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Modifying Opinions

Nobody is perfect, and even the nation's highest courts sometimes make mistakes in their opinions.  When the California Supreme Court makes a mistake and needs to modify an opinion, it issues a modification order like this.

Not so at the U.S. Supreme Court.  Opinions come out in four forms.  There is the bench opinion used to announce the decision live in court.  That one has a shorter life span than a fruit fly.  Almost immediately we get the slip opinion.  That one is posted on the Court's website, and it is the one we link to on this blog for same-day commentary. 

After the slip opinion, unofficial versions are printed by the West Publishing Company (S.Ct.) and Lexis Law Publishing (L.Ed.2d), but the Court is not involved in these.

The slip opinion remains the official opinion until publication of the preliminary print, currently running about four years after the opinion date.  Why so long?  Beats me.  After another year or so we get the bound volume, which will be the final, official word on the shelf of the law library forevermore.  The BVs are also available in PDF form on Court's website, with the caveat that the dead-tree version and not the digital one is official, if there is any difference.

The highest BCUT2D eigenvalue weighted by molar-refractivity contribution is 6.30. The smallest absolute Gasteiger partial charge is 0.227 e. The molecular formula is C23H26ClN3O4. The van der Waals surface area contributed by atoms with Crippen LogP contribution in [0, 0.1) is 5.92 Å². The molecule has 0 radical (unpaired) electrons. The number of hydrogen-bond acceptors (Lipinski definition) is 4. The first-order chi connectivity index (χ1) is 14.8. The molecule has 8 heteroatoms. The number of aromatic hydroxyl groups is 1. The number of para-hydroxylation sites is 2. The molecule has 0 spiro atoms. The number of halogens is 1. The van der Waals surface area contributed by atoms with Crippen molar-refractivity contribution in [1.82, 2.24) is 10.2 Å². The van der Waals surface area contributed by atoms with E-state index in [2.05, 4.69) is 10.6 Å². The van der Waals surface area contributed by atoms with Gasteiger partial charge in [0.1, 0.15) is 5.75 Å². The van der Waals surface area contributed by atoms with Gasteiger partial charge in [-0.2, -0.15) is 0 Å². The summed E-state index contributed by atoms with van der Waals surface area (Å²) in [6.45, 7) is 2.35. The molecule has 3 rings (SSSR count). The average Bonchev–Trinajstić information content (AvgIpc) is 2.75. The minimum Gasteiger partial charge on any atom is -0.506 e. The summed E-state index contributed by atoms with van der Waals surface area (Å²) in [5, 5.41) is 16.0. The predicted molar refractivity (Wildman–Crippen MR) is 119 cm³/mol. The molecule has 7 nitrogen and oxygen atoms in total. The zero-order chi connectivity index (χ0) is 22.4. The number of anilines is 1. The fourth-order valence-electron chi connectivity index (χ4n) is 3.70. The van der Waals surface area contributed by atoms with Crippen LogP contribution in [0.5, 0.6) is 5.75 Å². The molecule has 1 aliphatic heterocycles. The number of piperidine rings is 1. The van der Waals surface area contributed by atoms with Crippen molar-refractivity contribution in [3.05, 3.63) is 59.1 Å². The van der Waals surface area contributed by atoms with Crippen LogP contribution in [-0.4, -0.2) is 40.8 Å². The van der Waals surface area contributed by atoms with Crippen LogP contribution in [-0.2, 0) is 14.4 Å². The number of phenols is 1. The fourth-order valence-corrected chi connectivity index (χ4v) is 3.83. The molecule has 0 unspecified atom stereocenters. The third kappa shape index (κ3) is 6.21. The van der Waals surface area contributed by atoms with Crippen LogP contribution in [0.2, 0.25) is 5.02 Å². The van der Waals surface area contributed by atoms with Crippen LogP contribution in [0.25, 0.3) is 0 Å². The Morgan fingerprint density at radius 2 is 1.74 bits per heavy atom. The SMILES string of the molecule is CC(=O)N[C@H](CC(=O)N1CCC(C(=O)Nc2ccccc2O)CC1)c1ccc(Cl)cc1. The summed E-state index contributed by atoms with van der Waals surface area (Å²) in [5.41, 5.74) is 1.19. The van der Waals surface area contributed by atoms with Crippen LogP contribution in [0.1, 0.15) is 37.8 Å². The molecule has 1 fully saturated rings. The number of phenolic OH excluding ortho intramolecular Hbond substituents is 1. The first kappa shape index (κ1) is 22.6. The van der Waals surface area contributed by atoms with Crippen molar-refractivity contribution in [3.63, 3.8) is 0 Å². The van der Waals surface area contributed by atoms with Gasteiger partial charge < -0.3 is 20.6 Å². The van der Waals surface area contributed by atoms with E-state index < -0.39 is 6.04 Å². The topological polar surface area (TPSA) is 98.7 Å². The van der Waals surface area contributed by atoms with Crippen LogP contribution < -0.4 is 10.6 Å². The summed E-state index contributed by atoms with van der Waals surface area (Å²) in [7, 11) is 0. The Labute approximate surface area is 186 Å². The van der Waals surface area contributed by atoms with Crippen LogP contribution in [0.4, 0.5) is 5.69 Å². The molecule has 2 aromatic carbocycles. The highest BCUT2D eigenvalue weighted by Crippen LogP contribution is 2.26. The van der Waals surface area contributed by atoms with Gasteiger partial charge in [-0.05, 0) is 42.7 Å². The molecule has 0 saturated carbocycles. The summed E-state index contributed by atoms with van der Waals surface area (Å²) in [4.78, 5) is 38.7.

Sometimes there are changes between these versions, but there is generally not a public announcement.  Adam Liptak reports at the NYT:
The Supreme Court on Wednesday made a rare confession: One of its opinions contained an error and has been corrected.

Changes in the court's opinions after they are issued are common, and some happen years after they are announced. But, with few exceptions, the court has not acknowledged its after-the-fact editing.

The court's announcement Wednesday concerned a dissent from Justice Ruth Bader Ginsburg issued early Saturday morning that objected to an order from the court allowing Texas to use its strict voter ID law in next month's election.

Justice Ginsburg mistakenly included photo ID cards issued by the Department of Veterans Affairs among the forms of identification that would no longer be accepted. The error was noted Tuesday by Richard L. Hasen, a law professor at the University of California, Irvine.

Liptak does not specify the form of the announcement.  I couldn't find it on the Court's website.  This change is also a bit different from the edits between versions in that the Court has changed the slip opinion on its website.  No mention of veteran cards in the version presently posted there.

For what it's worth, I think Cal. Supreme does it right, and SCOTUS should follow suit.

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